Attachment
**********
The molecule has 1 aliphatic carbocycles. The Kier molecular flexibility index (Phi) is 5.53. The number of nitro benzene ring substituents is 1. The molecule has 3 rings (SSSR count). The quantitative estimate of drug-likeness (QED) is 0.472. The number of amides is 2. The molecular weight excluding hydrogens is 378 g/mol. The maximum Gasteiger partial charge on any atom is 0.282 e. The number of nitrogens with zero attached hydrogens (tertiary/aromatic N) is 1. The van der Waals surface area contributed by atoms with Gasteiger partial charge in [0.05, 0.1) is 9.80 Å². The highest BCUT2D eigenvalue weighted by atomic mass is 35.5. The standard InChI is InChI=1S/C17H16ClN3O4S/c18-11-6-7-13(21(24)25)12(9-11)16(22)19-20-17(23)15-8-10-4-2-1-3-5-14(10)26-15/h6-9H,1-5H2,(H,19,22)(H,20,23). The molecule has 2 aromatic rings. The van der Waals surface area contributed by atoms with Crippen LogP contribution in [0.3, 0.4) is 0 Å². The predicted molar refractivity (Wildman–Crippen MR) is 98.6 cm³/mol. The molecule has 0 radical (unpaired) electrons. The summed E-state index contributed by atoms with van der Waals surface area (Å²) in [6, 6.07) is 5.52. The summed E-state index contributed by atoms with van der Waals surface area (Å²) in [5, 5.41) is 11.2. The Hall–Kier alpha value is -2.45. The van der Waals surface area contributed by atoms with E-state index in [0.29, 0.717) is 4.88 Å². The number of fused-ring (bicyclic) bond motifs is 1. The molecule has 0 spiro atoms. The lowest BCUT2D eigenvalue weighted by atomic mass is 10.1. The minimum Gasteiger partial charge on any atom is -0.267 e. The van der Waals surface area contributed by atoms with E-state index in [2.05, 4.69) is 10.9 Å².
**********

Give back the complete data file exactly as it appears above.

The molecule has 1 aliphatic carbocycles. The Kier molecular flexibility index (Phi) is 5.53. The number of nitro benzene ring substituents is 1. The molecule has 3 rings (SSSR count). The quantitative estimate of drug-likeness (QED) is 0.472. The number of amides is 2. The molecular weight excluding hydrogens is 378 g/mol. The maximum Gasteiger partial charge on any atom is 0.282 e. The number of nitrogens with zero attached hydrogens (tertiary/aromatic N) is 1. The van der Waals surface area contributed by atoms with Gasteiger partial charge in [0.05, 0.1) is 9.80 Å². The highest BCUT2D eigenvalue weighted by atomic mass is 35.5. The standard InChI is InChI=1S/C17H16ClN3O4S/c18-11-6-7-13(21(24)25)12(9-11)16(22)19-20-17(23)15-8-10-4-2-1-3-5-14(10)26-15/h6-9H,1-5H2,(H,19,22)(H,20,23). The molecule has 2 aromatic rings. The van der Waals surface area contributed by atoms with Crippen LogP contribution in [0.3, 0.4) is 0 Å². The predicted molar refractivity (Wildman–Crippen MR) is 98.6 cm³/mol. The molecule has 0 radical (unpaired) electrons. The summed E-state index contributed by atoms with van der Waals surface area (Å²) in [6, 6.07) is 5.52. The summed E-state index contributed by atoms with van der Waals surface area (Å²) in [5, 5.41) is 11.2. The Hall–Kier alpha value is -2.45. The van der Waals surface area contributed by atoms with E-state index in [0.29, 0.717) is 4.88 Å². The number of fused-ring (bicyclic) bond motifs is 1. The molecule has 0 spiro atoms. The lowest BCUT2D eigenvalue weighted by atomic mass is 10.1. The minimum Gasteiger partial charge on any atom is -0.267 e. The van der Waals surface area contributed by atoms with E-state index in [2.05, 4.69) is 10.9 Å².